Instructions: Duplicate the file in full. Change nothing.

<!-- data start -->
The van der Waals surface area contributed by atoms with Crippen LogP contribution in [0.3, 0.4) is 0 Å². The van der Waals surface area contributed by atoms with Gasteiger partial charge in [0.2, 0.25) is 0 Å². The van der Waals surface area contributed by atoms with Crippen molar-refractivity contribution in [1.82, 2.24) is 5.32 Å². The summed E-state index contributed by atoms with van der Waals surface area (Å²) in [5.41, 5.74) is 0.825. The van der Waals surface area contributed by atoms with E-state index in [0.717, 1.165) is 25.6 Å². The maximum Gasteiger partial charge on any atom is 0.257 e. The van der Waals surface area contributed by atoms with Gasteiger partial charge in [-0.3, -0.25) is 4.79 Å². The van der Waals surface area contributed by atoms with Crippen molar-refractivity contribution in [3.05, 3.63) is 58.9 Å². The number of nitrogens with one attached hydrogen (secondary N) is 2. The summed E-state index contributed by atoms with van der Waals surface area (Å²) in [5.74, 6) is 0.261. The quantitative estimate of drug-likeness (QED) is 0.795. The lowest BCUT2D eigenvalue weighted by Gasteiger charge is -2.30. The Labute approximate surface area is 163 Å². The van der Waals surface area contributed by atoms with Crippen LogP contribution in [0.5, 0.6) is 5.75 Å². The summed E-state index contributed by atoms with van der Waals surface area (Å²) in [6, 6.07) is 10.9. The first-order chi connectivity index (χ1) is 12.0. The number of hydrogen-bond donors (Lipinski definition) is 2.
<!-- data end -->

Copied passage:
The van der Waals surface area contributed by atoms with Crippen LogP contribution in [0.3, 0.4) is 0 Å². The van der Waals surface area contributed by atoms with Gasteiger partial charge in [0.2, 0.25) is 0 Å². The van der Waals surface area contributed by atoms with Crippen molar-refractivity contribution in [1.82, 2.24) is 5.32 Å². The summed E-state index contributed by atoms with van der Waals surface area (Å²) in [5.41, 5.74) is 0.825. The van der Waals surface area contributed by atoms with E-state index in [0.717, 1.165) is 25.6 Å². The maximum Gasteiger partial charge on any atom is 0.257 e. The van der Waals surface area contributed by atoms with Gasteiger partial charge in [-0.3, -0.25) is 4.79 Å². The van der Waals surface area contributed by atoms with Crippen molar-refractivity contribution in [3.05, 3.63) is 58.9 Å². The number of nitrogens with one attached hydrogen (secondary N) is 2. The summed E-state index contributed by atoms with van der Waals surface area (Å²) in [5.74, 6) is 0.261. The quantitative estimate of drug-likeness (QED) is 0.795. The lowest BCUT2D eigenvalue weighted by Gasteiger charge is -2.30. The Labute approximate surface area is 163 Å². The van der Waals surface area contributed by atoms with Crippen LogP contribution in [0.5, 0.6) is 5.75 Å². The summed E-state index contributed by atoms with van der Waals surface area (Å²) in [6, 6.07) is 10.9. The first-order chi connectivity index (χ1) is 12.0. The number of hydrogen-bond donors (Lipinski definition) is 2.